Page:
In our first post in this series we met Thomas Newcomen (1664-1729), a Baptist preacher and iron worker. He developed a steam engine to pump water from the Cornish tin mines around the year 1710; his invention was quickly adopted by the new coal-mining industry. The essential point here is that men such as Newcomen did not invent these machines because they felt like it — actually demonstration steam engines had been invented two thousand years earlier but had never been commercialized. They developed industrial-scale steam engines because the economy of the time needed them. The forests were “past peak”.
The invention of the steam engine had many, many unexpected consequences: some good and some not so good. Taken together these consequences radically changed the nature of society. Examples of these unanticipated changes include the creation of railways and the development of the chemical industry.
Considering railways first, prior to the 18th century there had been no need for a highly developed transportation system. Wood was harvested close to where is it was used and, because its density is quite low, it could be carried on carts or the backs of animals. However, once the coals mines were up and running, a much more robust means of transport was needed. The mines were often a long way from the people and industries that used it, it has a high density and the amounts being used were much greater than had been the case previously. Moreover coal could not be carried on carts over the unpaved roads of the time — the wheels of the carts created huge ruts making that form of transportation infeasible. So what was done was to put the newly-invented steam engine on a frame, put that frame on wheels, put those wheels on iron rails and, lo and behold, the railways have been invented. The consequences of that invention were enormous.
Another consequence of Newcomen’s invention was the creation of the chemical industry. At first coal was used primarily for heating, but the hydrocarbon molecules that make up coal are very complex and can be used as the building blocks of many other chemicals.
ERoEI of Tin
One of the themes that will run through this series of posts is that of Energy Returned on Energy Invested (ERoEI) — sometimes referred to as the Law of Diminishing Returns. (The meaning of ERoEI is explained in the post Nine Pounds of Gold.)
When a new energy source is ready to be exploited (coal in the 17th century, oil in the 20th century) new technology may be needed but that that technology can be quite simple and not too costly. But, as time goes by the resource becomes more difficult to extract and increasingly complex technology is required. After all, why did Newcomen need to invent his steam-powered pump? Tin had been mined in Cornwall since Roman times without the need to advanced technology. The reason was that the easy-to-find and extract tin ores had been worked out, so the miners were having to dig deeper and deeper mines in order to stay in business.
With the invention of the steam engine what we now call the Industrial Revolution was up and running. This videoof the Newcomen engine shows just some of the engineering aspects of that the new technology (it does not show how they disposed of the condensate from the steam cylinder). To us the engine looks primitive and inefficient, but consider some of the new challenges that the engineers of that time faced.
Since the pump actually does work on its vacuum stroke the maximum distance that it can lift a column of water is 32 feet. They needed to understand the thermodynamic principles behind this limitation.
A counterweight is needed to raise the piston (the steam pressure was too low to do this).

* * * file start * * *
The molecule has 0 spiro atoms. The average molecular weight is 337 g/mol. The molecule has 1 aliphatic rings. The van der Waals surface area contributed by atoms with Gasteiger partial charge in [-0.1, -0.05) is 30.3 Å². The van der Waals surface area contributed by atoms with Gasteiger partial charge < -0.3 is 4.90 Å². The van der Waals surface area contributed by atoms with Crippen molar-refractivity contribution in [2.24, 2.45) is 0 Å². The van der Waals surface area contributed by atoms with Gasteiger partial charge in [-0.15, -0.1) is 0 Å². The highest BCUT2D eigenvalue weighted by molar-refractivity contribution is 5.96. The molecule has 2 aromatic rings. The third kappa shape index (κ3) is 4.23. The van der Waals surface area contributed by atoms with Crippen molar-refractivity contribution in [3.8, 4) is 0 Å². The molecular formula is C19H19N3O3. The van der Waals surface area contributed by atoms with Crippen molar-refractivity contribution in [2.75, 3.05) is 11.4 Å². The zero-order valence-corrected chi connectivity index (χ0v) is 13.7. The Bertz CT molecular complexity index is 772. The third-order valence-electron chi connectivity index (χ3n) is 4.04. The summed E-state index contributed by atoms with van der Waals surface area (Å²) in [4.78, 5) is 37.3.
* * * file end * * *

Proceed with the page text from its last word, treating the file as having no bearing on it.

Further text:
A control system has to be developed — originally this was totally manual. An operator would open then close the valve that injected water into the cylinder.
Gaskets are needed to maintain a seal around the piston heads.
Wood to Coal to Oil to ?
At the head of this post is the following quotation.
Engineers did not invent the steam engine — the steam engine invented engineers.
What will a post-oil society invent?
In the early 18th century the primary energy source for northern Europe (and later many other parts of the world) changed from wood to coal. The next transition, which occurred at the beginning of the 20th century, was from coal to oil. We will look into the nature of that transition and some of its consequences in future posts. And now, in the early years of the 21st century, 300 years after the construction of the first commercial steam engine we are on the cusp of another transition. The Oil Age is coming to an end. What new source(s) of energy will replace oil and how will they affect society in general, and the profession of engineering in particular?
Read more articles from Ian on Process Safety Management on SciTech Connect:
About the Author
Ian Sutton is a chemical engineer with over 30 years of design and operating experience in the process industries. He provides services in all areas of process design, plant operations and process safety management — both onshore and offshore. He provides consulting services to senior management on the implementation, effectiveness and cost of process safety and risk management programs. His clients include companies in oil and gas production and refining, pipelines, chemicals, minerals processing, and food production.
You can follow along with Ian’s thoughts and musing on process safety at his personal blog, The PSM Report here.
He has published the following books with Elsevier:
Engineering brings science and technology out of the lab and into the real world. Often without thinking about it, we engage every day with technology that is the product of careful, precise design and execution by engineers in electronics, optics, and communications; embedded systems; automotive, aerospace, and marine; mechanical; and many other disciplines. For decades, Elsevier has maintained and grown extensive collections in these and other cutting-edge areas, like biomechanics and nanotechnology, through our trusted imprints: Newnes, Academic Press, and Woodhead Publishing. In addition, our powerful online platforms like Knovel and Engineering Village help streamline research and development processes for users around the world.